Given the present pandemic and the collective need to physicallyAs opposed to "socially". You can still be social, just via your telecommunications of choice. distance, now seems like a very natural time to put in writing my difficult—and now distant—experience with another infectious disease, one that has been with the human species for much longer than COVID-19: tuberculosis.

Beginning

As recounted earlier, I trekked around Africa in late 2017. One late March morning the following year, a few months after returning to Boston, I woke up with an excruciating headache. A few days later, I starting getting chills. The timeline of the onset of symptoms is hazy, but at some point I had amassed the following set:

Multiple trips to the clinic only resulted in uninformative blood tests and ultimately incorrect guesses at what was ailing me, from a bad flu to mononucleosis. The clinic was aware of my Africa trip early on, but because of the multi-month gap between when I returned and when I started feeling ill, they didn't suspect a connection. At some point, my daily routine devolved into taking something to alleviate the symptoms as I went to work, and immediately collapsing on my bed once I returned home. The only times I got up were to eat (microwave or takeout, too tired to cook), shower, brush teeth, etc.

The turning point that sent me to the hospital was when I reported a fever of 104°F, making my case one of hyperpyrexia. To stress how high that is, 107°F is the point at which hyperpyrexia is likely lethal—at that temperature proteins in the brain undergo denaturation. Rephrased, the brain quite literally begins to melt. I walked into the ER immediately as commanded by the clinic, weeks after the appearance of the first symptoms, a delay that likely made my subsequent recovery longer than it needed to be.

Discovery

The diagnosis of tuberculosis (TB) came only after multiple blood and sputum tests and biopsies of my liver, lungs, and spine. The spine biopsy was particularly scary for a few reasons. First, its motivation was to learn whether TB had infiltrated my nervous pathways. The period when that was an open question was a fraught one—in ignorance I could not help but entertain the worst-case scenario, a scenario that would have made an already uncertain time more serious. (Thankfully, tests of the extracted spinal fluid yielded negative results.) Second, unlike the liver and lung biopsies, I had to be awake during the procedure. To access the spine in the least intrusive way required entering through the lower back while laying on my stomach or sideways, positions where the patient shouldn't be unconscious. Lastly, I ran into problems with the biopsy. There were two attempts. The first was done in my hospital room with no radiological tool to guide the proboscis. That may sound radical, but it's one standard way to conduct the biopsy. Still, it was too painful and had to be aborted. The second attempt was done in a surgery room by a physician who specialized in the procedure. It was successful but the physical trauma from the first attempt had me on edge until the very end. While spine biopsies are common and safe, there are risks involved (as with anything in life). The idea that something may go wrong during a procedure that intimately enters my nervous system was—to be playful with my language here—literally nerve-racking.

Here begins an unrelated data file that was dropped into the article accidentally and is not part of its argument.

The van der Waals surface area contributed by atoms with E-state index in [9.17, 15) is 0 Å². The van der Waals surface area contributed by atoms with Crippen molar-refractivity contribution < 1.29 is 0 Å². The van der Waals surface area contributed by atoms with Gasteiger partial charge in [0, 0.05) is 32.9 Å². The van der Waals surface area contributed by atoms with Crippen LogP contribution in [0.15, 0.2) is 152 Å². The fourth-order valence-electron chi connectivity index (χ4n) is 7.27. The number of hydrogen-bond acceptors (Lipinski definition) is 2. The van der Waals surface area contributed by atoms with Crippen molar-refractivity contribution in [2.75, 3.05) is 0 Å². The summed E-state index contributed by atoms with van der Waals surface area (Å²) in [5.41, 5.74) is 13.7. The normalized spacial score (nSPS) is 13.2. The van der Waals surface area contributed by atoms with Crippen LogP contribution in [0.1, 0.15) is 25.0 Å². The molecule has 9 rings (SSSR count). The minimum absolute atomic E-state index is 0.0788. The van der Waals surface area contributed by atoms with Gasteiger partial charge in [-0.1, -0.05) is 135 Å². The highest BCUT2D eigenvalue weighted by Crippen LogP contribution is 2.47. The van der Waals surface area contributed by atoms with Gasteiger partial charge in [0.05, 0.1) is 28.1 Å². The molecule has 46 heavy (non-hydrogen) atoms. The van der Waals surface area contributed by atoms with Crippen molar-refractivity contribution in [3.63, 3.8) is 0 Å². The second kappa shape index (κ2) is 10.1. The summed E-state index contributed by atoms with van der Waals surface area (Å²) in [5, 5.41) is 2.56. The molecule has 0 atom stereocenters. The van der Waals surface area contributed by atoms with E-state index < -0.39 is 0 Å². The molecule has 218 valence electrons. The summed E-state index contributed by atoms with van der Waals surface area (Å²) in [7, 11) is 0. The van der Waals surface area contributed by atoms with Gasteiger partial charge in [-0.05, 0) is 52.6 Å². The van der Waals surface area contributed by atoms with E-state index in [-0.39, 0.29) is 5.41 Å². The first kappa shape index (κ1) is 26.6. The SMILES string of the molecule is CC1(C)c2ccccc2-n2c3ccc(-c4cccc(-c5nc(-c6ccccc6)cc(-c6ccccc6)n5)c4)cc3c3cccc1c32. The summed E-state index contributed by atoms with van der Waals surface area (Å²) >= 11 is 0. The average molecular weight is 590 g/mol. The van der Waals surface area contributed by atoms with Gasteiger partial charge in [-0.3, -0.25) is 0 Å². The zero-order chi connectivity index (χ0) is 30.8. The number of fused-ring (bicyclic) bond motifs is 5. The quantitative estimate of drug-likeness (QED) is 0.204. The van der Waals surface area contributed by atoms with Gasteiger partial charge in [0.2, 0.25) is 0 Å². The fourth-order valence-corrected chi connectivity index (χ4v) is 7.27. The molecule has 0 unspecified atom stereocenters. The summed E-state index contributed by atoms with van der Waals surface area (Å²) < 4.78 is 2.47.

The liver biopsy was the principal factor that led to my diagnosis. While that procedure was straightforward (I was knocked out), it did leave me feeling incredible pain on my side for about a week as the liver recovered. Minor movements would be too taxing, compelling me to remain still. But the most unforgettable detail was that the wound made laughing a viscerally bittersweet occurrence. One of my roommates (a good friend) would tell me jokes—even the dumbest of humor was triggering—and we'd both laugh, first at the joke, then at the scene of me simultaneously having a good chuckle and wincing in pain as my reverberating lungs pounded my poor liver. The joy and pain would cascade into each other in a hilariously ironic feedback loop. In those moments, laughter was both the best and worst kind of medicine.

I was in the hospital for over a week as the team of doctors worked to figure out the problem. It's believed that I contracted TB during my time in Africa, though exactly where is hard to say. Those infected with TB aren't contagious unless they're actively displaying symptoms, known as active TB. If one is infected but displays no symptoms, the case is one of latent TB—roughly 2 billion people are in this situation. It's possible I had an encounter with someone during one of the many crowded train and bus rides I took with more rural commuters in Ethiopia and Tanzania, two countries where TB is prevalent enough. My latent case turned active months after I returned to Boston.

Recovery